Sunday, July 8, 2012

The Hunger Games

When it comes to books and movies that are overly hyped and all-the-rage, I'm usually one of the last people to jump on the bandwagon. I get around to them eventually, sometimes I'm just five or ten years late to the party. I'm the one to whom people will say in disbelief, "You mean you've never seen/read insert really popular-movie or book here?!"

For instance, Star Wars. I've never watched any of the movies. I only picked up the Harry Potter books last year. Twlight - nope.

With that said, I apologize for my extremely belated recount of my experience in reading The Hunger Games - but I just (finally) read the series.

When I started hearing about The Hunger Games every where I went, I wasn't among those clamoring for a copy. I didn't know what the book was about exactly (I didn't even know at the time that it was a trilogy.) All I knew was that it involved a war and post-apocalyptic world. Without knowing much else, I decided The Hunger Games could wait.

It wasn't until I saw the movie trailer that I knew I had to read this book. And of course, I had to read it before I saw the movie which was being release within a matter of days. That turned out not to be a problem - I read it in two days and saw the movie in the same weekend. Both the book and the movie lived up to the hype.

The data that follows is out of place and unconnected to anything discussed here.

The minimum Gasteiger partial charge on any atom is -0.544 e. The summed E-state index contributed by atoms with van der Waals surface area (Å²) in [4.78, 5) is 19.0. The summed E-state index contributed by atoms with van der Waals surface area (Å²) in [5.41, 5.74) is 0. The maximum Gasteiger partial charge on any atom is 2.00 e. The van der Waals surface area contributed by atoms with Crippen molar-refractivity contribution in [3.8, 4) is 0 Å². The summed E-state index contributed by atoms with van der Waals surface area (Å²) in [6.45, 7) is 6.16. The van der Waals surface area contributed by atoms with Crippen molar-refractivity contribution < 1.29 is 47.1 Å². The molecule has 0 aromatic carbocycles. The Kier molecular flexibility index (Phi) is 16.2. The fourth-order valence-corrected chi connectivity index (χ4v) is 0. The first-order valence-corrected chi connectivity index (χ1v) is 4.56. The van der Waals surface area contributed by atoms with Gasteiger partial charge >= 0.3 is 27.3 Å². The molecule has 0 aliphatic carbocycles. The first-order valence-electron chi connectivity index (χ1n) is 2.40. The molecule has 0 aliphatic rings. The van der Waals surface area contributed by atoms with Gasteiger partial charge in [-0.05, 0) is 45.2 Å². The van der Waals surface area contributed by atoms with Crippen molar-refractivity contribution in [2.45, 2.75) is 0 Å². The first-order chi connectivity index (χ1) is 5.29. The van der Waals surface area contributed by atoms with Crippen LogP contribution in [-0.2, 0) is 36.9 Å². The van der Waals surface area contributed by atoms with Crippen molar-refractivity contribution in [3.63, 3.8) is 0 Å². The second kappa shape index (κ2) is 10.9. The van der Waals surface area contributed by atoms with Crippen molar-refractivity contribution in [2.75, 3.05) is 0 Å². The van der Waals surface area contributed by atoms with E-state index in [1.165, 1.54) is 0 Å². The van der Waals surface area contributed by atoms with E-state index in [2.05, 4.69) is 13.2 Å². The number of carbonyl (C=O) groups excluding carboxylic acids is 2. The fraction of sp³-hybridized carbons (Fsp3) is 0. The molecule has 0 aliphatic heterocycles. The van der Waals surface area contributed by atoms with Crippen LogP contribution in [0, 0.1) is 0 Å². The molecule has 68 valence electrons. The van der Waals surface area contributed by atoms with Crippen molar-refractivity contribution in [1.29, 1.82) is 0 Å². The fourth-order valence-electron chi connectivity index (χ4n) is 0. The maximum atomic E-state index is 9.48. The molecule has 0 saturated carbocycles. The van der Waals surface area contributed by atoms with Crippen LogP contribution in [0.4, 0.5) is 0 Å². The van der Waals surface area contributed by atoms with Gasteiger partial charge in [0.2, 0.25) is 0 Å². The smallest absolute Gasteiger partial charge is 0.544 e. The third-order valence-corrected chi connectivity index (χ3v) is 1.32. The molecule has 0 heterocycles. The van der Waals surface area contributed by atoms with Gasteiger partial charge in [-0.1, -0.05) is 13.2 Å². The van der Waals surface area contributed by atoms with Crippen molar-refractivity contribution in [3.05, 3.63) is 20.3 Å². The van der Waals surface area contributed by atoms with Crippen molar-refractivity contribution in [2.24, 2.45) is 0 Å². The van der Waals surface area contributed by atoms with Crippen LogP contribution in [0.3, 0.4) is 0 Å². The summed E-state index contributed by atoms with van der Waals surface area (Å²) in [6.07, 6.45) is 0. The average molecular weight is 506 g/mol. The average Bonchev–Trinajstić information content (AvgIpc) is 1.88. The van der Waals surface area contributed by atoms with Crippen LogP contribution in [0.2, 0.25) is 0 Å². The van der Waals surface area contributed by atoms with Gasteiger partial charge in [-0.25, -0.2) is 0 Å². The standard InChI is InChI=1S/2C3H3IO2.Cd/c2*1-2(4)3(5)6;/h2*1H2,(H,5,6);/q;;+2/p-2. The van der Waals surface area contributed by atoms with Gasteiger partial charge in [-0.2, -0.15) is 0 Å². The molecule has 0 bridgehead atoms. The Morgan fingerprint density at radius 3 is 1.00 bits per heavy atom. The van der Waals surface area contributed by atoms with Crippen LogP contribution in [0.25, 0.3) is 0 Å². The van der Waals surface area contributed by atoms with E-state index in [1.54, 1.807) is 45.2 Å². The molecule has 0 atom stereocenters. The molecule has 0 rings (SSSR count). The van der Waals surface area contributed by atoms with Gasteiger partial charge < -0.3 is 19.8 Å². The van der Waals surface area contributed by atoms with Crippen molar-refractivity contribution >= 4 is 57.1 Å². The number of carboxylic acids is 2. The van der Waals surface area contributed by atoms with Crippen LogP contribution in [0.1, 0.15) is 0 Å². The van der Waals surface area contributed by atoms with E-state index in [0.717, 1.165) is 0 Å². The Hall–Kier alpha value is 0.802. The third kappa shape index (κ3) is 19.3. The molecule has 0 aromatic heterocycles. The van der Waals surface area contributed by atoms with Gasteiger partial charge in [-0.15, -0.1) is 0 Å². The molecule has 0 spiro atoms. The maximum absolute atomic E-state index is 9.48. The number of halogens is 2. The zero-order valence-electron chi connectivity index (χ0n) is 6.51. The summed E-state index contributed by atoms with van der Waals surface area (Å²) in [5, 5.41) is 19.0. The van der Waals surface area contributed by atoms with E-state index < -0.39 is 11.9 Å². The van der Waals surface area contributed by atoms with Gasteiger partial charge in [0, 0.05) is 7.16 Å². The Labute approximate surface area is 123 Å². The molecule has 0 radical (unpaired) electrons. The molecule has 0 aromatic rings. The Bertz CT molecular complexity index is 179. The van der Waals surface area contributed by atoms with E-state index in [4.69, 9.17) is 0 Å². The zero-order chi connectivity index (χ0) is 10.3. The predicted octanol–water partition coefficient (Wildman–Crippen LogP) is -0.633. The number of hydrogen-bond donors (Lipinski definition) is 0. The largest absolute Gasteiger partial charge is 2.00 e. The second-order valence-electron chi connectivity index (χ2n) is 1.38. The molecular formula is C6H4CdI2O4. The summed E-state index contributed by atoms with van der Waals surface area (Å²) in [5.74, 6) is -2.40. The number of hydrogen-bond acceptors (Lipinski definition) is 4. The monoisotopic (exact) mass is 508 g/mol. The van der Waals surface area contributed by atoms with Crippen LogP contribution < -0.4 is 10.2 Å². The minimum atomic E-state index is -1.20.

Collins leads us inside the post-apocalyptic nation of Panem, which rose from the ashes of North America. We meet sixteen-year-old Katniss Everdeen in District 12, a world of poverty and fear of the ruling Capitol - a Capitol so cruel it sacrifices its children an Annual Hunger Games - a fight to the death in which only one can survive. The Hunger Games serve as a reminder, and punishment, of a previous uprising against the Capitol.

I was drawn in the moment Katniss volunteers to take the place of her twelve year old sister Prim in the Hunger Games. I read on with horror at the concept of a game in which 24 children between the ages of 12 and 18 must fight and kill each other in an arena controlled by the Capitol. I shook my head in disgust at the way the tributes must play along with these games, smiling for the cameras, giving interviews and waving to crowds of Capitol citizens in order to win gifts of food and medicine to help them survive in the arena. Perhaps the most disturbing part of all was the way the citizens of the Capitol who treat the games and the loss of innocent children's lives as a source of entertainment.

Because The Hunger Games was targeted for young adult readers, I was skeptical. I expected nothing more than a mildly entertaining read, however, the entire book is suspenseful and full of action. From start to finish The Hunger Games is engaging. I was pleasantly surprised to find that Collins doesn't soften the story for younger readers. Collins does not dilute the issues of poverty and oppression. Her writing is straightforward - easy to read without being overly simple.

I had heard the follow up to The Hunger Games, Catching Fire, was not as good. I had to wonder myself if it would live up to The Hunger Games' intensity. More on that later!

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